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Seniors and Surgery: What You Should Know About Carotid Endarterectomy

Seniors and Surgery: What You Should Know About Carotid Endarterectomy

As we continue our Seniors and Surgery series, let’s take a closer look at the Carotid Endarterectomy. Roughly 140,000 of these procedures are performed every year in the United States, the vast majority in patients over the age of 50.

Why would someone need a Carotid Endarterectomy?

Carotid endarterectomy is performed as a treatment to decrease the risk of death from stroke. The carotid arteries in the neck are the dominant blood vessels supplying precious blood flow to the brain, your most important organ. Over time, plaque can build up within the carotid artery, causing narrowing of the vessel. This narrowing, called carotid artery stenosis, increases one’s risk of having a stroke.

Let’s say that you experience temporary weakness of your right arm that resolves after a couple of hours. You go to the emergency room where doctors diagnose you with a transient ischemic attack (i.e TIA, or ‘mini-stroke’). At some point, you would obtain an ultrasound of your carotid arteries. If there is significant narrowing, you very well may find yourself on the other side of the exam table talking with a vascular surgeon about undergoing the carotid endarterectomy.

What should I know about the procedure?

There are a few very important things to know about the carotid endarterectomy procedure. First, different surgeons have varying approaches to anesthesia. In some cases, the procedure is performed under general anesthesia in which you are completely asleep. Other surgeons prefer to have the patient awake and use a nerve block and local anesthesia (i.e. numbing medicine injected through a small needle). One approach is not necessarily better than the other, and the awake method is usually tolerated very well. Nevertheless, as you can imagine, this topic should be discussed beforehand with your surgeon as you do not want any surprises on the day of your surgery.

Another very important detail is regarding the particular risks of this procedure. Every surgery carries some general risk of infection, bleeding, reaction to anesthesia, etc. However, because this surgery involves removing plaque from the carotid artery, there is a small chance that a piece of this plaque could break off during the procedure, travel to your brain, and cause a stroke during the procedure. You want to find a surgeon who keeps track of his or her ‘stroke rate,’ and can tell you with honesty and confidence that there is a 1-3% risk of perioperative stroke. If someone quotes you a higher percentage or doesn’t know his or her peri-procedural ‘stroke rate’, it is best to move on and find another surgeon. Additionally, you should not be afraid to ask how many carotid endarterectomies he or she has performed. Research has consistently shown better outcomes from surgeons who perform this procedure more routinely and in high-volume medical centers.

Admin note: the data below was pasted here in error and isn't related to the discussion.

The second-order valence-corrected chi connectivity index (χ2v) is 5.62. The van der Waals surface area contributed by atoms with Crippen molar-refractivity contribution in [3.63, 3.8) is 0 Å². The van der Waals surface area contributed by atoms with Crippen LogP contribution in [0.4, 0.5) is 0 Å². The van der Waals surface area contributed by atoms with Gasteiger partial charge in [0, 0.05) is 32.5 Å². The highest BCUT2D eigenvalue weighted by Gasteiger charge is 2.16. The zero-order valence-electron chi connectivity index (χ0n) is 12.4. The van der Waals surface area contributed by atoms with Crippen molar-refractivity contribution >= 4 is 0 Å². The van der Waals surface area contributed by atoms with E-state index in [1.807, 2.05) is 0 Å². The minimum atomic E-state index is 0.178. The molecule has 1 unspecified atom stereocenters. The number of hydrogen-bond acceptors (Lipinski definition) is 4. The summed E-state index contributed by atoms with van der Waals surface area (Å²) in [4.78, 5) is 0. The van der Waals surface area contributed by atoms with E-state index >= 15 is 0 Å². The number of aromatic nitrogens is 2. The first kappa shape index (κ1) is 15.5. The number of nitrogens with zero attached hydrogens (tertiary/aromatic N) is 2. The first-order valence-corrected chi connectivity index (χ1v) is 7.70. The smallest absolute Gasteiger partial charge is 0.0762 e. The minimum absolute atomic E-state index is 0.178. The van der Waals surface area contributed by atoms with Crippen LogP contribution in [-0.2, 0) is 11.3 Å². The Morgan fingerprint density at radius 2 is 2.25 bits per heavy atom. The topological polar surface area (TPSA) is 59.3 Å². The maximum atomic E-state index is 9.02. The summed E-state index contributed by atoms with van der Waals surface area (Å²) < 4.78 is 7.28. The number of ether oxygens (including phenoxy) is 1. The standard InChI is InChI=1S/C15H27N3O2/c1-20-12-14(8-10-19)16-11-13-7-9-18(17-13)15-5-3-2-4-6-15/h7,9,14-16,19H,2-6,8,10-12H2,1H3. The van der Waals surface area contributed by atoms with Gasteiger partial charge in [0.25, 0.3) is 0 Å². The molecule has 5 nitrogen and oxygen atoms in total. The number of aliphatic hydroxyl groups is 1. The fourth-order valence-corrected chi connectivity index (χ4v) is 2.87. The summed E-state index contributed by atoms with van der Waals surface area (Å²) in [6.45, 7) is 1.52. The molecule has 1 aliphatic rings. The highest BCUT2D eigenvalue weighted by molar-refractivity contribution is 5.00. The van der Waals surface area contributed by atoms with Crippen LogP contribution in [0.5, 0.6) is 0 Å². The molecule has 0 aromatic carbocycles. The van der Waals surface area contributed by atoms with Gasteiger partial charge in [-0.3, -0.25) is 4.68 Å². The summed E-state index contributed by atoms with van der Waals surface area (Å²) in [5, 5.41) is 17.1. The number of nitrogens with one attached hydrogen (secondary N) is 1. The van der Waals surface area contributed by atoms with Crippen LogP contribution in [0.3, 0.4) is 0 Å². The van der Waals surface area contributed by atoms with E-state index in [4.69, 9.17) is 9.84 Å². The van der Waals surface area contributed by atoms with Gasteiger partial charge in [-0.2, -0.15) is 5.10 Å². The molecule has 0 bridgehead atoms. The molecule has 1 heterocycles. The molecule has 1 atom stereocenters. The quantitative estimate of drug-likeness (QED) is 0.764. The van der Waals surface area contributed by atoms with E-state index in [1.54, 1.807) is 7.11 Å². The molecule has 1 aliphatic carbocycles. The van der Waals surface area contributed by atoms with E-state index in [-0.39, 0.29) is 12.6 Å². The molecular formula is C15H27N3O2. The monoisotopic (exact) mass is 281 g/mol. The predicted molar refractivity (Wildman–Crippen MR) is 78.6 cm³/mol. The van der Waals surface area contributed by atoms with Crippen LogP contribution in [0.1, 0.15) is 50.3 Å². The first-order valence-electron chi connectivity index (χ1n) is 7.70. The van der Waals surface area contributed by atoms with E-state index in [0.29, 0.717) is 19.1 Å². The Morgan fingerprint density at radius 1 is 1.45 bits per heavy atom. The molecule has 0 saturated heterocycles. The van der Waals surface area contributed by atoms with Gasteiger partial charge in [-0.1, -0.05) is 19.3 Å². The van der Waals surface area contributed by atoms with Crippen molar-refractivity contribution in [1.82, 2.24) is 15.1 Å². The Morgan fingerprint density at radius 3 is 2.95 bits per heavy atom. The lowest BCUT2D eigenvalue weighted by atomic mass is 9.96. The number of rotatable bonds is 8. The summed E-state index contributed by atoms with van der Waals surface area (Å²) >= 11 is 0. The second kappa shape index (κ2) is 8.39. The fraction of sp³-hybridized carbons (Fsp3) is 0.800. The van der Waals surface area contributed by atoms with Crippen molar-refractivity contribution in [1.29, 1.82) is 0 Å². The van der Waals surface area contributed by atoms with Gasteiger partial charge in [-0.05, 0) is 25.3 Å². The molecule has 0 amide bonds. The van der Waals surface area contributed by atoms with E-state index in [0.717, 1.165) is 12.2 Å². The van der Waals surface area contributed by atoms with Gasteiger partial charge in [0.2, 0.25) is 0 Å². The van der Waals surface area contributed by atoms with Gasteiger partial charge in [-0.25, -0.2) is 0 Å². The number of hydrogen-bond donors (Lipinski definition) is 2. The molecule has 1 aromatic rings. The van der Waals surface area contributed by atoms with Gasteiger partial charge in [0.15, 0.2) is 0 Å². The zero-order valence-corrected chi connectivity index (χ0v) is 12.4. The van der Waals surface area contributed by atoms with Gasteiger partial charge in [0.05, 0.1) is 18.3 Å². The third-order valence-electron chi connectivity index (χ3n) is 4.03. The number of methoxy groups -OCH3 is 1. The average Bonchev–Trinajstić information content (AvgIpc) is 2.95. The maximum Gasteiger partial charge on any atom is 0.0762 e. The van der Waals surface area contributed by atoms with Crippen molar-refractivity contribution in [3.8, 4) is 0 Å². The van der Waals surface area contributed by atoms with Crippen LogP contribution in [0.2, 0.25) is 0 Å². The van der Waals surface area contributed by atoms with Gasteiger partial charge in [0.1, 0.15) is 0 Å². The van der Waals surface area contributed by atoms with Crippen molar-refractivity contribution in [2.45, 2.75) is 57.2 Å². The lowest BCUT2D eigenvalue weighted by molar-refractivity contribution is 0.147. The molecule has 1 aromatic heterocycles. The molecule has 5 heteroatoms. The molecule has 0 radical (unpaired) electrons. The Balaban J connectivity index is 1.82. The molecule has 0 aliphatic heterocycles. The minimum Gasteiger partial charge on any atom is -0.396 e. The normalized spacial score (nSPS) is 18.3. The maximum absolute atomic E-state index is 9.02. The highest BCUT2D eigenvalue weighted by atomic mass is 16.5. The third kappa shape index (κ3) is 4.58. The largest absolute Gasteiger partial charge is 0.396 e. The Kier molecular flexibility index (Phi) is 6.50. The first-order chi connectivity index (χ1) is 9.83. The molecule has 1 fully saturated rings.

How long is the recovery?

While each individual is different, you should expect to be away from work or your normal activities for at least 3-4 weeks as a general rule of thumb. Immediately following surgery, you will be admitted to the hospital where your doctors will keep a close watch on your blood pressure, as tight control is needed over the first 24 hours to prevent complications. Once your blood pressure is under control and you are able to tolerate some small meals, most patients will be able to go home between 24-72 hours following surgery.

It’s important to keep in mind that you will not be able to drive for several weeks following surgery. In order to operate a vehicle safely, you must have the ability to react and rotate your neck side to side in order to see crossing vehicles or pedestrians. During the healing process, there will be some pain or tenderness in your neck that will restrict your range of motion for a few weeks. If you live alone or don’t have access to public transportation, it will be important to plan ahead to make sure you have the necessities in place (i.e. ride home from the hospital, help with grocery shopping, etc).

Conclusion

It is understandable that anyone facing surgery on his or her carotid arteries may be nervous or apprehensive. This is a normal reaction and you have the right to have all of your questions or concerns addressed before making a decision about surgery. Carotid endarterectomy has been shown again and again to be a very successful surgery in which the benefit far outweighs the risk for the appropriate patient at high risk of stroke. As always, ask around and find an experienced surgeon in whom you can place your trust. And if you need help during the recovery following surgery, don’t hesitate to reach out to Preferred Care at Home to see how we can help with transportation, meal preparation, medication reminders and more while you make a strong recovery.

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Seniors and Surgery: Understanding Carotid Endarterectomy









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